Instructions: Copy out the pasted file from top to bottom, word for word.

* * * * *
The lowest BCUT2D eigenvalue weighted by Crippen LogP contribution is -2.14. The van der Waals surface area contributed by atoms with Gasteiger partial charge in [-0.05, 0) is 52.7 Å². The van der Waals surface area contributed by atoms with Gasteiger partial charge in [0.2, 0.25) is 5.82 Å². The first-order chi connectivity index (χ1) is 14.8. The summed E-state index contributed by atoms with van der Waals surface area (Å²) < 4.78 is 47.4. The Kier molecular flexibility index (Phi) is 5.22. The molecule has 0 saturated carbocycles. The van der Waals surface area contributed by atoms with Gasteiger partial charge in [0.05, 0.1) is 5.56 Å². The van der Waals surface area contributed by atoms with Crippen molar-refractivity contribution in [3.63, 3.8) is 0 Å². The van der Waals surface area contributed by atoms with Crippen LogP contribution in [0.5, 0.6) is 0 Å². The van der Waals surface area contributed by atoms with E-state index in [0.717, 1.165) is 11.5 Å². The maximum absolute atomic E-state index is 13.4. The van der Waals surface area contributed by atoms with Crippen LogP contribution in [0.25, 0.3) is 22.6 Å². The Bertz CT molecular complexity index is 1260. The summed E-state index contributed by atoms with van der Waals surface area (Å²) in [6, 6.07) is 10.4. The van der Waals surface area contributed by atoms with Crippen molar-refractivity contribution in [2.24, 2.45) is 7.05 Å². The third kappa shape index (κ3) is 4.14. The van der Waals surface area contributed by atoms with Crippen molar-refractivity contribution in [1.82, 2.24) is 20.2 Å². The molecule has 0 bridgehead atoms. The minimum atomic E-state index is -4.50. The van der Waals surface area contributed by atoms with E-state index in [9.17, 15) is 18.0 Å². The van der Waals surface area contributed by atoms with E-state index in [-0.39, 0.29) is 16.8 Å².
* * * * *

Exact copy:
The lowest BCUT2D eigenvalue weighted by Crippen LogP contribution is -2.14. The van der Waals surface area contributed by atoms with Gasteiger partial charge in [-0.05, 0) is 52.7 Å². The van der Waals surface area contributed by atoms with Gasteiger partial charge in [0.2, 0.25) is 5.82 Å². The first-order chi connectivity index (χ1) is 14.8. The summed E-state index contributed by atoms with van der Waals surface area (Å²) < 4.78 is 47.4. The Kier molecular flexibility index (Phi) is 5.22. The molecule has 0 saturated carbocycles. The van der Waals surface area contributed by atoms with Gasteiger partial charge in [0.05, 0.1) is 5.56 Å². The van der Waals surface area contributed by atoms with Crippen molar-refractivity contribution in [3.63, 3.8) is 0 Å². The van der Waals surface area contributed by atoms with Crippen LogP contribution in [0.5, 0.6) is 0 Å². The van der Waals surface area contributed by atoms with E-state index in [0.717, 1.165) is 11.5 Å². The maximum absolute atomic E-state index is 13.4. The van der Waals surface area contributed by atoms with Crippen LogP contribution in [0.25, 0.3) is 22.6 Å². The Bertz CT molecular complexity index is 1260. The summed E-state index contributed by atoms with van der Waals surface area (Å²) in [6, 6.07) is 10.4. The van der Waals surface area contributed by atoms with Crippen molar-refractivity contribution in [2.24, 2.45) is 7.05 Å². The third kappa shape index (κ3) is 4.14. The van der Waals surface area contributed by atoms with Crippen molar-refractivity contribution in [1.82, 2.24) is 20.2 Å². The molecule has 0 bridgehead atoms. The minimum atomic E-state index is -4.50. The van der Waals surface area contributed by atoms with E-state index in [9.17, 15) is 18.0 Å². The van der Waals surface area contributed by atoms with E-state index in [-0.39, 0.29) is 16.8 Å².